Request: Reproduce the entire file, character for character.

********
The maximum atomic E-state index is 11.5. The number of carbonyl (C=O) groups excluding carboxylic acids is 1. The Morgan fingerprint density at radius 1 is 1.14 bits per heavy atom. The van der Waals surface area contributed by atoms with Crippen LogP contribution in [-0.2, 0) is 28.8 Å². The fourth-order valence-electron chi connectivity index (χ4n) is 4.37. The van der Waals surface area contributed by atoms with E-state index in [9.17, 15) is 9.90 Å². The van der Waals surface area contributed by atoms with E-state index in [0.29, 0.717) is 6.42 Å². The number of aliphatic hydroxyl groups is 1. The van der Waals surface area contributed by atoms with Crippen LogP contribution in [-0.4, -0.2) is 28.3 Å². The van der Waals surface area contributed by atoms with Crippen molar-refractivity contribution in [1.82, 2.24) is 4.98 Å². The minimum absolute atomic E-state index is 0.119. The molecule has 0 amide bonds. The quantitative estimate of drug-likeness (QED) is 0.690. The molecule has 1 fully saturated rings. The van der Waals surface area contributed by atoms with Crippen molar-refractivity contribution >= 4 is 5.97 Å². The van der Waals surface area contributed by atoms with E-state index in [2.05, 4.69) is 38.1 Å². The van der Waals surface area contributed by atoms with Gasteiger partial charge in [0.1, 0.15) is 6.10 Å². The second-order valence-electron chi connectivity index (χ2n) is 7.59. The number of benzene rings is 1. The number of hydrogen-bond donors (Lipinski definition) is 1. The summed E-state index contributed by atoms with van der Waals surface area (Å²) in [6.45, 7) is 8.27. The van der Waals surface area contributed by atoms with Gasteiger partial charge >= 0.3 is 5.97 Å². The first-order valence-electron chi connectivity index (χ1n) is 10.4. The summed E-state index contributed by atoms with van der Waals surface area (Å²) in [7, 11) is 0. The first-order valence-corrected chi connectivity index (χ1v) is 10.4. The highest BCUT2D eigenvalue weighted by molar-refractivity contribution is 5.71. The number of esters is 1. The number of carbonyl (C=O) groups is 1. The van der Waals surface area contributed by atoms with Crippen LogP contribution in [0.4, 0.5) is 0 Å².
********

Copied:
The maximum atomic E-state index is 11.5. The number of carbonyl (C=O) groups excluding carboxylic acids is 1. The Morgan fingerprint density at radius 1 is 1.14 bits per heavy atom. The van der Waals surface area contributed by atoms with Crippen LogP contribution in [-0.2, 0) is 28.8 Å². The fourth-order valence-electron chi connectivity index (χ4n) is 4.37. The van der Waals surface area contributed by atoms with E-state index in [9.17, 15) is 9.90 Å². The van der Waals surface area contributed by atoms with E-state index in [0.29, 0.717) is 6.42 Å². The number of aliphatic hydroxyl groups is 1. The van der Waals surface area contributed by atoms with Crippen LogP contribution in [-0.4, -0.2) is 28.3 Å². The van der Waals surface area contributed by atoms with Crippen molar-refractivity contribution in [1.82, 2.24) is 4.98 Å². The minimum absolute atomic E-state index is 0.119. The molecule has 0 amide bonds. The quantitative estimate of drug-likeness (QED) is 0.690. The molecule has 1 fully saturated rings. The van der Waals surface area contributed by atoms with Crippen molar-refractivity contribution >= 4 is 5.97 Å². The van der Waals surface area contributed by atoms with E-state index in [2.05, 4.69) is 38.1 Å². The van der Waals surface area contributed by atoms with Gasteiger partial charge in [0.1, 0.15) is 6.10 Å². The second-order valence-electron chi connectivity index (χ2n) is 7.59. The number of benzene rings is 1. The number of hydrogen-bond donors (Lipinski definition) is 1. The summed E-state index contributed by atoms with van der Waals surface area (Å²) in [6.45, 7) is 8.27. The van der Waals surface area contributed by atoms with Gasteiger partial charge >= 0.3 is 5.97 Å². The first-order valence-electron chi connectivity index (χ1n) is 10.4. The summed E-state index contributed by atoms with van der Waals surface area (Å²) in [7, 11) is 0. The first-order valence-corrected chi connectivity index (χ1v) is 10.4. The highest BCUT2D eigenvalue weighted by molar-refractivity contribution is 5.71. The number of esters is 1. The number of carbonyl (C=O) groups is 1. The van der Waals surface area contributed by atoms with Crippen LogP contribution in [0.4, 0.5) is 0 Å².